From boy wizard to skinhead, Daniel Radcliffe finds himself in an unlikely role in Imperium, portraying FBI agent, Nate Foster. After interrogating a terrorist suspect, Nate’s superior, Agent Zamparo (Toni Collette), turns her attention to white supremacist groups, who she believes are the real threat.
Convinced that the extremist radio-host, Dallas Wolf (Tracy Letts) has inside knowledge of the white nationalists’ plans, she assigns Nate with an undercover mission. Shaving his head and immersing himself in the white nationalist culture, Nate poses as an Ex-Marine who has just returned from Iraq. Within the extremist group, he searches for information regarding a possible terrorist attack.
Imperium is inspired by the experiences of former FBI agent Michael German, who spent over a year as an undercover Neo-Nazi. He also helped write the script with the film’s director, Daniel Ragussis. Unlike racially-charged films such as American History X (1998), which is very much concerned with the psychology and humanisation of right-wing extremists, Imperium is very straightforward. It never deviates from its focus of being a film about infiltration and Nate’s plunge into a racist culture, whilst maintaining his own principles, skillfully sticking to his objective and most importantly, keeping his cover.
Nate gets involved with a group of thuggish skinheads, who have some violent and aggressive agendas. They are led by the militaristic, Andrew (Chris Sullivan). These skinheads are about as stereotypical as it gets, as their presentation is exactly how you would imagine the archetypal right-wing extremist. Interestingly, there is a contrast between them and the well-mannered and articulate, Gerry (Sam Trammell), who is alarmingly likeable despite his beliefs. In all honesty, I was expecting Radcliffe’s character to start neglecting his own principles and in a turn of events, he would begin to agree with some of the racists’ views, as he spends so much time with them. However, even though it would have been way more interesting if Nate had some sort of identity crisis, it is ultimately not what the film is concerned with.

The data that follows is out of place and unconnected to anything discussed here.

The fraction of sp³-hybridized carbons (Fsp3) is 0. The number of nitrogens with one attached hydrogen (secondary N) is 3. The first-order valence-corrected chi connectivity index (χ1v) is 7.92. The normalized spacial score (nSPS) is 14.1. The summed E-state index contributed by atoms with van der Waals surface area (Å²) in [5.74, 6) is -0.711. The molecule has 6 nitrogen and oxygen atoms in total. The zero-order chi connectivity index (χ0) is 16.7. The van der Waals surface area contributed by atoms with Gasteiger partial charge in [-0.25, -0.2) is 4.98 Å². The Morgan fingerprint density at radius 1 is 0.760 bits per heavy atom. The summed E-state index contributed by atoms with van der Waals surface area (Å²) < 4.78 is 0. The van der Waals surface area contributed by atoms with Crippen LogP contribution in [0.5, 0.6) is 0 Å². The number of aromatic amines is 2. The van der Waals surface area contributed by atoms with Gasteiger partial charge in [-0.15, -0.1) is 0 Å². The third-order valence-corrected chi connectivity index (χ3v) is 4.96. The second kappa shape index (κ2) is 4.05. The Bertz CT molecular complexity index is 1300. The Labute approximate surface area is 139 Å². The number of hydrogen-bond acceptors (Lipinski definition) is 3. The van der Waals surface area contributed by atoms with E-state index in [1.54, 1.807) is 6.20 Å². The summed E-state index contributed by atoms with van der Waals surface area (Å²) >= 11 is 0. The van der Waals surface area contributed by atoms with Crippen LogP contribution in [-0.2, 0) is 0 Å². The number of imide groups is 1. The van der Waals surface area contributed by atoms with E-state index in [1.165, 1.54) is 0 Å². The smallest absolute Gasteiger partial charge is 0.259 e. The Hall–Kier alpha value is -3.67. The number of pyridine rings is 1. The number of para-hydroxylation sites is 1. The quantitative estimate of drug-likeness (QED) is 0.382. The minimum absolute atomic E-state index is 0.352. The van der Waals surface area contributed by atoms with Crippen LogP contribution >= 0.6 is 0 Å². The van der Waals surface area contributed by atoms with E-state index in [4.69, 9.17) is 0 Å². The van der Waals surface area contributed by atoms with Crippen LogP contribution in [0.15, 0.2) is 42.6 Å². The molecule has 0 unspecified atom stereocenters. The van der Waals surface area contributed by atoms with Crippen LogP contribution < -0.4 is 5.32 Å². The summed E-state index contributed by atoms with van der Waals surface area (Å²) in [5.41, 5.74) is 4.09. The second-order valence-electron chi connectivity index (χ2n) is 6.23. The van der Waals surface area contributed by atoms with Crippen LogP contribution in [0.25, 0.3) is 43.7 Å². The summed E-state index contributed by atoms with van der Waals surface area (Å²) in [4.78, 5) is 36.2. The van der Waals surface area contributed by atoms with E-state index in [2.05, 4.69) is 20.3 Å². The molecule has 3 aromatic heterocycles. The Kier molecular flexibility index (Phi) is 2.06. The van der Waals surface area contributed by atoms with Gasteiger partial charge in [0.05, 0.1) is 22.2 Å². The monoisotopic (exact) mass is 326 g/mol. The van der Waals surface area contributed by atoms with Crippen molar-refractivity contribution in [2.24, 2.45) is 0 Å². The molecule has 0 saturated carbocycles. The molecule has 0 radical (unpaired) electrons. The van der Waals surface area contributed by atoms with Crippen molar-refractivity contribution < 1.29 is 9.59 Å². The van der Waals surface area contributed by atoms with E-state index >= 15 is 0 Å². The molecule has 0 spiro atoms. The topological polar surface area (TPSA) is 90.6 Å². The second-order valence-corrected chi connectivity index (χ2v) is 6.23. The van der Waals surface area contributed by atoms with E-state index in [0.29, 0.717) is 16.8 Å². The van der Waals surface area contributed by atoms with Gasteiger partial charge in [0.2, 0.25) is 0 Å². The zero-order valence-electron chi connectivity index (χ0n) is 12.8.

Daniel Radcliffe does really deserve credit for establishing himself as a versatile and serious actor. These days I forget he spent ten years of his life playing ‘The Boy Who Lived’. However, unfortunately Daniel Radcliffe is an unconvincing FBI agent. It is difficult to really believe in his portrayal as an undercover agent, which is the main thing that holds this film back. Although he is supposed to be playing an inexperienced agent, Radcliffe’s screen presence and stature just doesn’t convey his role as a secret agent well enough. It is a particularly unusual casting choice, but he still provides a grounded and intelligent performance. Also, the film’s investment in character development is shoddy to say the least, and it isn’t helped by the various montages of propaganda images which do nothing but stall the film.
For a film about racism and extremist groups, Imperium is nowhere near as challenging as it needs to be. Certain moments in the film are genuinely unsettling, but I believe the film does not get its message across as effectively as it could have. When compared to This Is England (2006) and American History X (1998), the film lacks significant quality and impact.
Imperium is a decent film if you are interested in race-related issues. Whilst it has a focused and compact story-line, I believe the film needed something extra to make it really stand-out.
Quoted: “A man’s body dies, but his deeds live forever.”
Director: Daniel Ragussis
Stars: Daniel Radcliffe, Toni Collette, Tracy Letts